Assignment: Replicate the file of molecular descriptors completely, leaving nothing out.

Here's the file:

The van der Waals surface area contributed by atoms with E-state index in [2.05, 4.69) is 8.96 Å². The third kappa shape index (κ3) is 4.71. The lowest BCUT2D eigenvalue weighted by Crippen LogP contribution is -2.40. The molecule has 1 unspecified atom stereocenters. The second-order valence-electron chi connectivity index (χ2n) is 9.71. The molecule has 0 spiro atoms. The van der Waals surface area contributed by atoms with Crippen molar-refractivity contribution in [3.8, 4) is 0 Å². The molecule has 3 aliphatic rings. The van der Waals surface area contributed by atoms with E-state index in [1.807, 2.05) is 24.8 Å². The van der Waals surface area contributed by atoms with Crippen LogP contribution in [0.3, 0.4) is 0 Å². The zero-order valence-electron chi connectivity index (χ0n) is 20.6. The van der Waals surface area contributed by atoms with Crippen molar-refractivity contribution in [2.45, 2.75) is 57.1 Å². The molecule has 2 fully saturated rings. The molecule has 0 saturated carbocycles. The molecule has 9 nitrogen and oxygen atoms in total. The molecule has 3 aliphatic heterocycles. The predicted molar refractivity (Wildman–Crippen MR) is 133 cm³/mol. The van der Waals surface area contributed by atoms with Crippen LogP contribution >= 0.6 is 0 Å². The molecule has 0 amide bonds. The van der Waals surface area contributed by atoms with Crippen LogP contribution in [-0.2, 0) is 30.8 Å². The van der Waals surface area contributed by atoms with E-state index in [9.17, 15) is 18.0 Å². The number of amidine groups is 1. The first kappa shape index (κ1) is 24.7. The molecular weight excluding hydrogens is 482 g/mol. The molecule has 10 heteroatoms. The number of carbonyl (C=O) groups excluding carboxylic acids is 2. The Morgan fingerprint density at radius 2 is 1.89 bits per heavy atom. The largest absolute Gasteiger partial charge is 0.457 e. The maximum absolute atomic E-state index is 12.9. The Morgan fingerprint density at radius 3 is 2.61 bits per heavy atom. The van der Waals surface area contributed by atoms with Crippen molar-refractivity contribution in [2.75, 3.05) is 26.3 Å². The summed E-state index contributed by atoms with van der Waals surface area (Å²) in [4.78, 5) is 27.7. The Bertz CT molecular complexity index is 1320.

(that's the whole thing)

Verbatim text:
The van der Waals surface area contributed by atoms with E-state index in [2.05, 4.69) is 8.96 Å². The third kappa shape index (κ3) is 4.71. The lowest BCUT2D eigenvalue weighted by Crippen LogP contribution is -2.40. The molecule has 1 unspecified atom stereocenters. The second-order valence-electron chi connectivity index (χ2n) is 9.71. The molecule has 0 spiro atoms. The van der Waals surface area contributed by atoms with Crippen molar-refractivity contribution in [3.8, 4) is 0 Å². The molecule has 3 aliphatic rings. The van der Waals surface area contributed by atoms with E-state index in [1.807, 2.05) is 24.8 Å². The van der Waals surface area contributed by atoms with Crippen LogP contribution in [0.3, 0.4) is 0 Å². The zero-order valence-electron chi connectivity index (χ0n) is 20.6. The van der Waals surface area contributed by atoms with Crippen molar-refractivity contribution in [2.45, 2.75) is 57.1 Å². The molecule has 2 fully saturated rings. The molecule has 0 saturated carbocycles. The molecule has 9 nitrogen and oxygen atoms in total. The molecule has 3 aliphatic heterocycles. The predicted molar refractivity (Wildman–Crippen MR) is 133 cm³/mol. The van der Waals surface area contributed by atoms with Crippen LogP contribution >= 0.6 is 0 Å². The molecule has 0 amide bonds. The van der Waals surface area contributed by atoms with Crippen LogP contribution in [-0.2, 0) is 30.8 Å². The van der Waals surface area contributed by atoms with E-state index in [9.17, 15) is 18.0 Å². The number of amidine groups is 1. The first kappa shape index (κ1) is 24.7. The molecular weight excluding hydrogens is 482 g/mol. The molecule has 10 heteroatoms. The number of carbonyl (C=O) groups excluding carboxylic acids is 2. The Morgan fingerprint density at radius 2 is 1.89 bits per heavy atom. The largest absolute Gasteiger partial charge is 0.457 e. The maximum absolute atomic E-state index is 12.9. The Morgan fingerprint density at radius 3 is 2.61 bits per heavy atom. The van der Waals surface area contributed by atoms with Crippen molar-refractivity contribution in [2.75, 3.05) is 26.3 Å². The summed E-state index contributed by atoms with van der Waals surface area (Å²) in [4.78, 5) is 27.7. The Bertz CT molecular complexity index is 1320.